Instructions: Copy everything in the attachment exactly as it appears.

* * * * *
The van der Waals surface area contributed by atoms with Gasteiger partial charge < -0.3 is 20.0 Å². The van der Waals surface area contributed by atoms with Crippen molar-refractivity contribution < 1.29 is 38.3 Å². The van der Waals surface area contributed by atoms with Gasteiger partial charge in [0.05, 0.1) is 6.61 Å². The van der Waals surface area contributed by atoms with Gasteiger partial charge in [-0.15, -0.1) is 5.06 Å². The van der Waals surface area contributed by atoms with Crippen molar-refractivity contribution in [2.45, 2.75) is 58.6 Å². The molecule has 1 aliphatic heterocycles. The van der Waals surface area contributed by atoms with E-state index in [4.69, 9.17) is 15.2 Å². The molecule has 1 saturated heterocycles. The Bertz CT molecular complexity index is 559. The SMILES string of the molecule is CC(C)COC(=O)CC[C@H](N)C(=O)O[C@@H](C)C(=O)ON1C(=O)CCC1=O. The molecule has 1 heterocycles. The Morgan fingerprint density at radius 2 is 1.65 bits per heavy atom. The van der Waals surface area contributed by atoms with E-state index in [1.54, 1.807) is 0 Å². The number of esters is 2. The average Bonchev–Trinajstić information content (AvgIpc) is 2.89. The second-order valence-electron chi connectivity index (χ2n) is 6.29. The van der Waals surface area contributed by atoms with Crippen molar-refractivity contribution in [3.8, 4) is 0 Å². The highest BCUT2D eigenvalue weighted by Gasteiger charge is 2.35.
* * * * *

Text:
The van der Waals surface area contributed by atoms with Gasteiger partial charge < -0.3 is 20.0 Å². The van der Waals surface area contributed by atoms with Crippen molar-refractivity contribution < 1.29 is 38.3 Å². The van der Waals surface area contributed by atoms with Gasteiger partial charge in [0.05, 0.1) is 6.61 Å². The van der Waals surface area contributed by atoms with Gasteiger partial charge in [-0.15, -0.1) is 5.06 Å². The van der Waals surface area contributed by atoms with Crippen molar-refractivity contribution in [2.45, 2.75) is 58.6 Å². The molecule has 1 aliphatic heterocycles. The van der Waals surface area contributed by atoms with E-state index in [4.69, 9.17) is 15.2 Å². The molecule has 1 saturated heterocycles. The Bertz CT molecular complexity index is 559. The SMILES string of the molecule is CC(C)COC(=O)CC[C@H](N)C(=O)O[C@@H](C)C(=O)ON1C(=O)CCC1=O. The molecule has 1 heterocycles. The Morgan fingerprint density at radius 2 is 1.65 bits per heavy atom. The van der Waals surface area contributed by atoms with E-state index in [1.54, 1.807) is 0 Å². The number of esters is 2. The average Bonchev–Trinajstić information content (AvgIpc) is 2.89. The second-order valence-electron chi connectivity index (χ2n) is 6.29. The van der Waals surface area contributed by atoms with Crippen molar-refractivity contribution in [3.8, 4) is 0 Å². The highest BCUT2D eigenvalue weighted by Gasteiger charge is 2.35.